Here’s the thing: this one can occasionally feel as though it’s plodding when it should be scooting and scooting when it should be more restrained. These moments do not overtake the middle ground that forms the bulk of play, but they’re nagging at times and worth addressing with some ink.
At the opposite end of the persnickety rule structure is the lightning fast narrative. What can happen is that a tank suffers a critical hit and is lost due to brewing up or perhaps an explosion. Usually this is very good stuff as perhaps it was a wounded beast, maintaining operation by the slimmest of margins with a skeleton crew. When all that’s left of your commander and driver are bits of flesh and bone embedded into their leather seats, forcing other crew members like the assistant driver and loader to get their pants wet, that’s when things are hot and story is writing itself. But the author doesn’t quite know when to get out of the way.
Death in Tank Duel is tragic primarily from a perspective of victory points. It undermines any emotional investment by allowing players to respawn immediately. It’s oddly cavalier about casualty and is more concerned with providing a well-rounded and safe (read: modern) experience that keeps everyone involved.
I think this was the wrong call.
What it does is neuter any permanence of loss. Sure, the victory points burn a bit but the game is so swingy and can turn on a single lucky shot that it’s best not to sweat a death or two. By allowing tanks to respawn you get an immensely playable design that supports up to 8 players with ease. However, you lose the most dramatic touchstone moments the players deserve.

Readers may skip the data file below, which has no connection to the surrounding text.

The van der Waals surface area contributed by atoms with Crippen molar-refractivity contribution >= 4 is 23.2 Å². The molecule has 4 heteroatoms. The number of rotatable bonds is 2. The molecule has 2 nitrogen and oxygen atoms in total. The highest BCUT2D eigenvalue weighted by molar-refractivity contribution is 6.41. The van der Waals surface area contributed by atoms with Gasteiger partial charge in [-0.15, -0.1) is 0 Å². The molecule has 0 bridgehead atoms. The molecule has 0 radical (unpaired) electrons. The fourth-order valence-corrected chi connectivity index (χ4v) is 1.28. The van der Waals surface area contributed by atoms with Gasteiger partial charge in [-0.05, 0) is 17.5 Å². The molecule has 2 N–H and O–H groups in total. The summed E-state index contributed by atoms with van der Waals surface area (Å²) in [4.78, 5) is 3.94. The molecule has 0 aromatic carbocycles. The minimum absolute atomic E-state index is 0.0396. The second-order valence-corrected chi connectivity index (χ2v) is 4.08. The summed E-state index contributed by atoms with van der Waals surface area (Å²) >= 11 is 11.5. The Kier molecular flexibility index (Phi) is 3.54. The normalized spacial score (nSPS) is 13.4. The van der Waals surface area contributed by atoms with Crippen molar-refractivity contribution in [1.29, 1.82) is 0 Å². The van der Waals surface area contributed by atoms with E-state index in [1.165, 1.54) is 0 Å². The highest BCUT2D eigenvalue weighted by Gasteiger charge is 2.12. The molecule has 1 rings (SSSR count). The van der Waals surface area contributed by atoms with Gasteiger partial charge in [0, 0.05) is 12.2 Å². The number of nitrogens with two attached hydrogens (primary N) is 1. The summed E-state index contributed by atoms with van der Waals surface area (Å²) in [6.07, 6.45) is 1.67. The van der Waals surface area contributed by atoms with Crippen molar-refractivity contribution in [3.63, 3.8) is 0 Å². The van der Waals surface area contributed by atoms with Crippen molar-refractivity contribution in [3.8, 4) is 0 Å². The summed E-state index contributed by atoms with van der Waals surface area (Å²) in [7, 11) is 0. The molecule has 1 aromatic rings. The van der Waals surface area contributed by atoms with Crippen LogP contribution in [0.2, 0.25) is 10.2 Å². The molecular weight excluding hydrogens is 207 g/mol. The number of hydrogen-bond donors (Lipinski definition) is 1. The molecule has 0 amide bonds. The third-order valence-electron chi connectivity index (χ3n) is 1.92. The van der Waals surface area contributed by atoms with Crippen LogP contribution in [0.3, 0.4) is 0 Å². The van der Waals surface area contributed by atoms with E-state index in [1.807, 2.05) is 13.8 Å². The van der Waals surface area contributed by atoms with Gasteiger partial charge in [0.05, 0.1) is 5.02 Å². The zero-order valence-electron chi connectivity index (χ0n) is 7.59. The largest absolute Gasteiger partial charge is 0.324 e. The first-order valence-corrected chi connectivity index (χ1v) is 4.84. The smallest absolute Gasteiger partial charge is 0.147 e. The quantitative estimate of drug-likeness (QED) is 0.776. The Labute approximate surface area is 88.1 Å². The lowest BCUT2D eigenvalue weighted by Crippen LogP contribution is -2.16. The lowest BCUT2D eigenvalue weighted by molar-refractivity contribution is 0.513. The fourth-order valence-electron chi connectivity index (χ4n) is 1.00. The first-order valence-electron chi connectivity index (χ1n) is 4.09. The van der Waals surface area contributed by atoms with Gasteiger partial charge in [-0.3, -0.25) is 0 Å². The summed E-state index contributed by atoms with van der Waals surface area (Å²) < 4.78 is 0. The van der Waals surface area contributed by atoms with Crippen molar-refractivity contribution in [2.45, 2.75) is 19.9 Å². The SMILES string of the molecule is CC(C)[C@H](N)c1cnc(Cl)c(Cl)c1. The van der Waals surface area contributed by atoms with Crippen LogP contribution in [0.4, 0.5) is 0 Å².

Tank Duel will never provide the intensity of a last remaining T-34, tracks blown and billowing smoke, to rally and go on a rampage as it takes down two flanking Panzers. It just doesn’t happen because the previously lost T-34 is already back on the battlefield and coming in hot. Status quo is furiously maintained at the expense of outlying situations.
This not only robs us of really special moments, it also devalues death as I said because we care less about losing battlefield position. Furthermore, it cements an element of repetition where you move forward, trade shots, and someone respawns only to repeat the entire thing. There is definitely a range of tactical maneuvering and tough decisions occurring in this script, but the overall story of each game is often mostly similar. It works to break this up by introducing new tanks and a surprisingly large number of scenarios requiring varied strategies to overcome. The results are a mixed bag in this regard as the dynamic is altered, but it’s still positioned within the boundaries of a somewhat predictable narrative structure.
The second real issue dovetailing into this is the lack of personality with crew. These men represented by counters should have been given names and perhaps even faces. I’m not mourning the death of ‘driver’ but if he was ‘Unterfeldwebel Schmidt’ I’d at least be given a chance. I want to care about these little warriors I’m staring down on from above and I want my heart to beat and thrash as their fate is determined. That simply doesn’t happen because Tank Duel doesn’t offer support.
In tandem, these two aspects of the design work against its strongest functions of narrative. As this is absolutely a game concerned with narrative it’s a bit of a bruise.